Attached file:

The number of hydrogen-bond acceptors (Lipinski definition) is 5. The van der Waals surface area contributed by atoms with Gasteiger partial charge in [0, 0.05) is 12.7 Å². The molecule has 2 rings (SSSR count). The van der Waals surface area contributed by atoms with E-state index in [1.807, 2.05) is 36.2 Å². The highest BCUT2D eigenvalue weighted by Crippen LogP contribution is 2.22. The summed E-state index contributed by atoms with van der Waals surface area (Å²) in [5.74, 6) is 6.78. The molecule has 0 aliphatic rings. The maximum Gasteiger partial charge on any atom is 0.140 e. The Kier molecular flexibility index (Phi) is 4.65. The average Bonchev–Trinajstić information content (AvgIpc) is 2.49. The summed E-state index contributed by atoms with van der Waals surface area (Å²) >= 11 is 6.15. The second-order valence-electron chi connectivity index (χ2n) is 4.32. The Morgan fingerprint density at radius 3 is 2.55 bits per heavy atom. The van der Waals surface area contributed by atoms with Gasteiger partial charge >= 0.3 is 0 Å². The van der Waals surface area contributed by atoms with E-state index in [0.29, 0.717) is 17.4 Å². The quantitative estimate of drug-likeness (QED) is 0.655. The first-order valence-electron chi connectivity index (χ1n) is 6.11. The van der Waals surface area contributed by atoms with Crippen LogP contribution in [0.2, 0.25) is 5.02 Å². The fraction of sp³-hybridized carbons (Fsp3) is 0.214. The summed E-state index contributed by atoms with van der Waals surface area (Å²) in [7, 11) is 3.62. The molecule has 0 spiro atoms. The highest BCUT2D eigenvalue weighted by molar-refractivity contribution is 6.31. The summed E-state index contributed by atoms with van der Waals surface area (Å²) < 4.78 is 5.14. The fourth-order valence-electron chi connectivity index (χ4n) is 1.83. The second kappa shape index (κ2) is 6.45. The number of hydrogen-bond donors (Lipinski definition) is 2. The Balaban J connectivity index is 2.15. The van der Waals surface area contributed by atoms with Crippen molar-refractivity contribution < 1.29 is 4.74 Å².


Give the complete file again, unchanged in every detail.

The number of hydrogen-bond acceptors (Lipinski definition) is 5. The van der Waals surface area contributed by atoms with Gasteiger partial charge in [0, 0.05) is 12.7 Å². The molecule has 2 rings (SSSR count). The van der Waals surface area contributed by atoms with E-state index in [1.807, 2.05) is 36.2 Å². The highest BCUT2D eigenvalue weighted by Crippen LogP contribution is 2.22. The summed E-state index contributed by atoms with van der Waals surface area (Å²) in [5.74, 6) is 6.78. The molecule has 0 aliphatic rings. The maximum Gasteiger partial charge on any atom is 0.140 e. The Kier molecular flexibility index (Phi) is 4.65. The average Bonchev–Trinajstić information content (AvgIpc) is 2.49. The summed E-state index contributed by atoms with van der Waals surface area (Å²) >= 11 is 6.15. The second-order valence-electron chi connectivity index (χ2n) is 4.32. The Morgan fingerprint density at radius 3 is 2.55 bits per heavy atom. The van der Waals surface area contributed by atoms with Gasteiger partial charge >= 0.3 is 0 Å². The van der Waals surface area contributed by atoms with E-state index in [0.29, 0.717) is 17.4 Å². The quantitative estimate of drug-likeness (QED) is 0.655. The first-order valence-electron chi connectivity index (χ1n) is 6.11. The van der Waals surface area contributed by atoms with Crippen LogP contribution in [0.2, 0.25) is 5.02 Å². The fraction of sp³-hybridized carbons (Fsp3) is 0.214. The summed E-state index contributed by atoms with van der Waals surface area (Å²) in [7, 11) is 3.62. The molecule has 0 spiro atoms. The highest BCUT2D eigenvalue weighted by molar-refractivity contribution is 6.31. The summed E-state index contributed by atoms with van der Waals surface area (Å²) < 4.78 is 5.14. The fourth-order valence-electron chi connectivity index (χ4n) is 1.83. The second kappa shape index (κ2) is 6.45. The number of hydrogen-bond donors (Lipinski definition) is 2. The Balaban J connectivity index is 2.15. The van der Waals surface area contributed by atoms with Crippen molar-refractivity contribution < 1.29 is 4.74 Å².